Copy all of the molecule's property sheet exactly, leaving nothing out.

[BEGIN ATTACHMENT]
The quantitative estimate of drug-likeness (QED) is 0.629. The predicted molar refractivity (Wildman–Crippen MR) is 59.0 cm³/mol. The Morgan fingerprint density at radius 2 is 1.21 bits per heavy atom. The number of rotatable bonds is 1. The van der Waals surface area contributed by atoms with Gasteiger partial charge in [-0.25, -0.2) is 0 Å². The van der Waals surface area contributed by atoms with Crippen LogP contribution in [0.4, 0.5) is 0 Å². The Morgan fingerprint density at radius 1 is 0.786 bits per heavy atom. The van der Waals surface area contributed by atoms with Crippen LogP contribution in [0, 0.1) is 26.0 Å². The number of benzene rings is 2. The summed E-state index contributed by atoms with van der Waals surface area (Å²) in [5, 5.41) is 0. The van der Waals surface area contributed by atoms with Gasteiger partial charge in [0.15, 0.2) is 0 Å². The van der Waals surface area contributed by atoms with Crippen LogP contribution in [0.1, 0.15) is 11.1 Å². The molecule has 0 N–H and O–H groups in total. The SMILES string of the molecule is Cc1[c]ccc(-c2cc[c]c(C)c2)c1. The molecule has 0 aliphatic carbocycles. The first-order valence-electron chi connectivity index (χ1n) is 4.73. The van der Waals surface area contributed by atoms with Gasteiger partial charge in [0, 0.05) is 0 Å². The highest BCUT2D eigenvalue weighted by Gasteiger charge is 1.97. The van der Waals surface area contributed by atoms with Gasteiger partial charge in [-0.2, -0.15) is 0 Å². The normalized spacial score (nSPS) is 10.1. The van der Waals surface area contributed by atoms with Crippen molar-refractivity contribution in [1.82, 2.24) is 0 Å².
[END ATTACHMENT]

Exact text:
The quantitative estimate of drug-likeness (QED) is 0.629. The predicted molar refractivity (Wildman–Crippen MR) is 59.0 cm³/mol. The Morgan fingerprint density at radius 2 is 1.21 bits per heavy atom. The number of rotatable bonds is 1. The van der Waals surface area contributed by atoms with Gasteiger partial charge in [-0.25, -0.2) is 0 Å². The van der Waals surface area contributed by atoms with Crippen LogP contribution in [0.4, 0.5) is 0 Å². The Morgan fingerprint density at radius 1 is 0.786 bits per heavy atom. The van der Waals surface area contributed by atoms with Crippen LogP contribution in [0, 0.1) is 26.0 Å². The number of benzene rings is 2. The summed E-state index contributed by atoms with van der Waals surface area (Å²) in [5, 5.41) is 0. The van der Waals surface area contributed by atoms with Gasteiger partial charge in [0.15, 0.2) is 0 Å². The van der Waals surface area contributed by atoms with Crippen LogP contribution in [0.1, 0.15) is 11.1 Å². The molecule has 0 N–H and O–H groups in total. The SMILES string of the molecule is Cc1[c]ccc(-c2cc[c]c(C)c2)c1. The molecule has 0 aliphatic carbocycles. The first-order valence-electron chi connectivity index (χ1n) is 4.73. The van der Waals surface area contributed by atoms with Gasteiger partial charge in [0, 0.05) is 0 Å². The highest BCUT2D eigenvalue weighted by Gasteiger charge is 1.97. The van der Waals surface area contributed by atoms with Gasteiger partial charge in [-0.2, -0.15) is 0 Å². The normalized spacial score (nSPS) is 10.1. The van der Waals surface area contributed by atoms with Crippen molar-refractivity contribution in [1.82, 2.24) is 0 Å².